Among the claims of the suit is that the Trump Foundation engaged in transactions with related parties or in transactions that benefited related parties—activities which are prohibited by private foundations. The implications of these charges should be of interest to other major donors.
Let's take a closer look.
One episode here involves Mar-A-Largo. The City of Palm Beach filed a claim against Trump and Mar-A-Largo, LLC—a National Historic Landmark that Donald Trump has turned into a private club and golf course. As with most claims, the two parties eventually reached a settlement. This settlement called for a $100,000 donation to Fisher House Foundation.
Fisher House Foundation builds comfort homes where military and veterans' families can stay free of charge while a loved one is in the hospital. This is the organization the city named in the settlement agreement. Fisher House received the donation, but it came from the Trump Foundation, not from Trump personally, or from Mar-A-Largo, LLC.
As with everything Trump, there are too many entities and too many charges and counter-charges to sort out easily. It is unclear whether the settlement agreement specifically instructed Mar-A-Largo, LLC to make the contribution, or whether the agreement indicated that all charges would be dropped merely in exchange for a $100,000 contribution to the Fisher House Foundation. The check clearly came from the Trump Foundation, and the city dropped all charges. One must assume the city was satisfied. Perhaps no one checked the details.
When an agreement calls for a charitable contribution, can it be considered a charitable contribution as a benefit received as part of the agreement? The IRS has called naming rights to a building or other property a non-valuable intangible and something not affecting the deductibility of the donation in full by the donor. When two parties agree to walk away from their differences if one makes a donation to the other’s favorite charity, is that different from the naming rights agreement?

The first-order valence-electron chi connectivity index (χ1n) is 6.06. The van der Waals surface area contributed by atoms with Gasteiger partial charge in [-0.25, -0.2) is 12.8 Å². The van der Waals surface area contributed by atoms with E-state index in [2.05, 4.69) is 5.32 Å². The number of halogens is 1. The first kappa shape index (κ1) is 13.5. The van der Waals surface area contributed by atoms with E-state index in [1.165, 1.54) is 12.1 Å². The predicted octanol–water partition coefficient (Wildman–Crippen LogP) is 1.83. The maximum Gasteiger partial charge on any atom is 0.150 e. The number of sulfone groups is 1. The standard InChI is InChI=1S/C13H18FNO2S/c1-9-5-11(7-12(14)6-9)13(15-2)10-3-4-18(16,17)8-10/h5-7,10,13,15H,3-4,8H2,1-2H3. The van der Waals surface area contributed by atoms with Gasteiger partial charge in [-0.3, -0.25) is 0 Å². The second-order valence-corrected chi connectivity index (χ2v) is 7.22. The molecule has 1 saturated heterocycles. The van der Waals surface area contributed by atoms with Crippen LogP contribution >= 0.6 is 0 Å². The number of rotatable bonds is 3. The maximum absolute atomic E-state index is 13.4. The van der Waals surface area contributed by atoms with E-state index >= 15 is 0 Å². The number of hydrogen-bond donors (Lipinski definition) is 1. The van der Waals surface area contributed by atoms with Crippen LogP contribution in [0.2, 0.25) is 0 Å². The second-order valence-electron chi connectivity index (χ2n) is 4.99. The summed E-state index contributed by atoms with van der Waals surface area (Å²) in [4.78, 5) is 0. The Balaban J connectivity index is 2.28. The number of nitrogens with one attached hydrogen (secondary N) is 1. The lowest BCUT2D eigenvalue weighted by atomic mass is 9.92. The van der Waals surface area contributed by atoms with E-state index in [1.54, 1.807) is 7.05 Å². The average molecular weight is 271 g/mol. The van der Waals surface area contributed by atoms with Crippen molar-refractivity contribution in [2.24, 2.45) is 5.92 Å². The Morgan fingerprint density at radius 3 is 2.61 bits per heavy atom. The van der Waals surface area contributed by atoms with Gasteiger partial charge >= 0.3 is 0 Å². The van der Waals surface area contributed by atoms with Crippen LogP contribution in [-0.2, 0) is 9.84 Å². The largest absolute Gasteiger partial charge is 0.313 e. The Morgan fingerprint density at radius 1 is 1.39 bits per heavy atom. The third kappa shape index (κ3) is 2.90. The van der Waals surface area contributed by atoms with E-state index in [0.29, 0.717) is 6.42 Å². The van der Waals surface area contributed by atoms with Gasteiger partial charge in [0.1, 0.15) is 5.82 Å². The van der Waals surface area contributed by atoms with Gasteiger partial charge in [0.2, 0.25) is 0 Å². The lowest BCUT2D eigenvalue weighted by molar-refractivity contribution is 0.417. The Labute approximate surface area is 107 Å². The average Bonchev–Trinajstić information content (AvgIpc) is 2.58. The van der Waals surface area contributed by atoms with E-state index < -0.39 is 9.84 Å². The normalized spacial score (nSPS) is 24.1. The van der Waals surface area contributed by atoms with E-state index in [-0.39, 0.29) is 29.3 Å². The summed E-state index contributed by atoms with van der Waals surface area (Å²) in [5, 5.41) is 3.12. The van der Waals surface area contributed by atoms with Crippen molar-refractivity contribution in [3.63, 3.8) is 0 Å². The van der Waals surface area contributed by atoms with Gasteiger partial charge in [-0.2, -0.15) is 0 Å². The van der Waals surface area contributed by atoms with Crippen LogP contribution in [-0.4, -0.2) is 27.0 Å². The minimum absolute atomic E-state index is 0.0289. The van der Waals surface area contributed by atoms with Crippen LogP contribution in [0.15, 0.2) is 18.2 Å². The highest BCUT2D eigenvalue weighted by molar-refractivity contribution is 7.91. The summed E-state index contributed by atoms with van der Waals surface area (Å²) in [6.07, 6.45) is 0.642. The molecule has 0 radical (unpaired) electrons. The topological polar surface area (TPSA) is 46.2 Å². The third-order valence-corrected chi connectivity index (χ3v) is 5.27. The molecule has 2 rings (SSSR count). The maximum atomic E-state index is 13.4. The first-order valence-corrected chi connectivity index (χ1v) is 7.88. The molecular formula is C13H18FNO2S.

I don’t know how many transactions of this type occur each year in America. But I do know that everyone with a private foundation usually makes all of their charitable contributions through their foundation. Anyone contemplating making gifts as a part of an agreement related to litigation or business, or who has made such gifts in the past, should pay attention to this case.
Another example cited by the AG was a $5,000 payment to the DC Preservation League for space in a program booklet for a Preservation League event. Trump used the space to feature Trump International Hotels. The IRS is clear on this issue. Such program book advertising is seen as acceptable because the donor likely receives little benefit in return for the limited exposure that the program booklet provides. There are some limitations on what can be said in such “advertisements,” but the lawsuit does not allege that language in the ad was the violation, claiming rather that the mere mention of Trump International Hotels violated the law.